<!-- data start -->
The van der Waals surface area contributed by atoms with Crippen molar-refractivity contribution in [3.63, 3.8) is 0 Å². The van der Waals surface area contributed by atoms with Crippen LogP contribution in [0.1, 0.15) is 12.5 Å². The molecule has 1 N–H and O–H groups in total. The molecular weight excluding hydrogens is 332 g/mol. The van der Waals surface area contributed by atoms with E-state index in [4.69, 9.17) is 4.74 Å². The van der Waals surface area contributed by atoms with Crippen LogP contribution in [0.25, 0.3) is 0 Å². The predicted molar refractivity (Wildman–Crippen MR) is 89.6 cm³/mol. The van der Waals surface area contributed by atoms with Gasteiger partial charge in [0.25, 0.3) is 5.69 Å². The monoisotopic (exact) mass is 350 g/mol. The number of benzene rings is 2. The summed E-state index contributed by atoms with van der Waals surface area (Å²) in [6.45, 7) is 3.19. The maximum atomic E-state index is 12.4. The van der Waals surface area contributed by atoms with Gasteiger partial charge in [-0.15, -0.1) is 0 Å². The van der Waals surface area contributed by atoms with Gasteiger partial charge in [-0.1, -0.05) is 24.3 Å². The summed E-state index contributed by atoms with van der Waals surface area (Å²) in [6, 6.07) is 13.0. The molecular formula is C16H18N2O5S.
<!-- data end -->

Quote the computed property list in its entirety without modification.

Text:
The van der Waals surface area contributed by atoms with Crippen molar-refractivity contribution in [3.63, 3.8) is 0 Å². The van der Waals surface area contributed by atoms with Crippen LogP contribution in [0.1, 0.15) is 12.5 Å². The molecule has 1 N–H and O–H groups in total. The molecular weight excluding hydrogens is 332 g/mol. The van der Waals surface area contributed by atoms with E-state index in [4.69, 9.17) is 4.74 Å². The van der Waals surface area contributed by atoms with Crippen LogP contribution in [0.25, 0.3) is 0 Å². The predicted molar refractivity (Wildman–Crippen MR) is 89.6 cm³/mol. The van der Waals surface area contributed by atoms with Gasteiger partial charge in [0.25, 0.3) is 5.69 Å². The monoisotopic (exact) mass is 350 g/mol. The number of benzene rings is 2. The summed E-state index contributed by atoms with van der Waals surface area (Å²) in [6.45, 7) is 3.19. The maximum atomic E-state index is 12.4. The van der Waals surface area contributed by atoms with Gasteiger partial charge in [-0.15, -0.1) is 0 Å². The van der Waals surface area contributed by atoms with Gasteiger partial charge in [-0.1, -0.05) is 24.3 Å². The summed E-state index contributed by atoms with van der Waals surface area (Å²) in [6, 6.07) is 13.0. The molecular formula is C16H18N2O5S.